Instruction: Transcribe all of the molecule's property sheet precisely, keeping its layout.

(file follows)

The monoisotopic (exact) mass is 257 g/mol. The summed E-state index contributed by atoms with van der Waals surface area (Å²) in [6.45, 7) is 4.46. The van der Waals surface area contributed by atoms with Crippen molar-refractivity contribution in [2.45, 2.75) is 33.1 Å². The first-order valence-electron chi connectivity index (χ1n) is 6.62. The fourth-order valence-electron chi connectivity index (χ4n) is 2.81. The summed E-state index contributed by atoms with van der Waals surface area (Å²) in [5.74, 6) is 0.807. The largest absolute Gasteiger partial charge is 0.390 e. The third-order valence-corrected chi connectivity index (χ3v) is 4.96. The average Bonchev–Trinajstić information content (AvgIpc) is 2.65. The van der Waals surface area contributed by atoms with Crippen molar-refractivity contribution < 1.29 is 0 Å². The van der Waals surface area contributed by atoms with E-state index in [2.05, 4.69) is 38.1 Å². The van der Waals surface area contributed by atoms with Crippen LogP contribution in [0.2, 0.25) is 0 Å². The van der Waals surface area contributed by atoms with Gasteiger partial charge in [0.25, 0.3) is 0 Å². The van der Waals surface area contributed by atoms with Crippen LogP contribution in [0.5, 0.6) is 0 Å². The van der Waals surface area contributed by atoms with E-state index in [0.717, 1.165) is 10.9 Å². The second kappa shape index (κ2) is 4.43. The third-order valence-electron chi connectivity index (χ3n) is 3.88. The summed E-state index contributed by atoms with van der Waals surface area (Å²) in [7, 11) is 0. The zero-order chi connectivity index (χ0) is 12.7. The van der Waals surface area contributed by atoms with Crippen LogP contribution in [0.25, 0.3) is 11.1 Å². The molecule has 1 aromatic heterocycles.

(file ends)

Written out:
The monoisotopic (exact) mass is 257 g/mol. The summed E-state index contributed by atoms with van der Waals surface area (Å²) in [6.45, 7) is 4.46. The van der Waals surface area contributed by atoms with Crippen molar-refractivity contribution in [2.45, 2.75) is 33.1 Å². The first-order valence-electron chi connectivity index (χ1n) is 6.62. The fourth-order valence-electron chi connectivity index (χ4n) is 2.81. The summed E-state index contributed by atoms with van der Waals surface area (Å²) in [5.74, 6) is 0.807. The largest absolute Gasteiger partial charge is 0.390 e. The third-order valence-corrected chi connectivity index (χ3v) is 4.96. The average Bonchev–Trinajstić information content (AvgIpc) is 2.65. The van der Waals surface area contributed by atoms with Crippen molar-refractivity contribution < 1.29 is 0 Å². The van der Waals surface area contributed by atoms with E-state index in [2.05, 4.69) is 38.1 Å². The van der Waals surface area contributed by atoms with Crippen LogP contribution in [0.2, 0.25) is 0 Å². The van der Waals surface area contributed by atoms with Gasteiger partial charge in [0.25, 0.3) is 0 Å². The van der Waals surface area contributed by atoms with Crippen LogP contribution in [0.5, 0.6) is 0 Å². The van der Waals surface area contributed by atoms with E-state index in [0.717, 1.165) is 10.9 Å². The second kappa shape index (κ2) is 4.43. The third-order valence-electron chi connectivity index (χ3n) is 3.88. The summed E-state index contributed by atoms with van der Waals surface area (Å²) in [7, 11) is 0. The zero-order chi connectivity index (χ0) is 12.7. The van der Waals surface area contributed by atoms with Crippen LogP contribution in [0.25, 0.3) is 11.1 Å². The molecule has 1 aromatic heterocycles.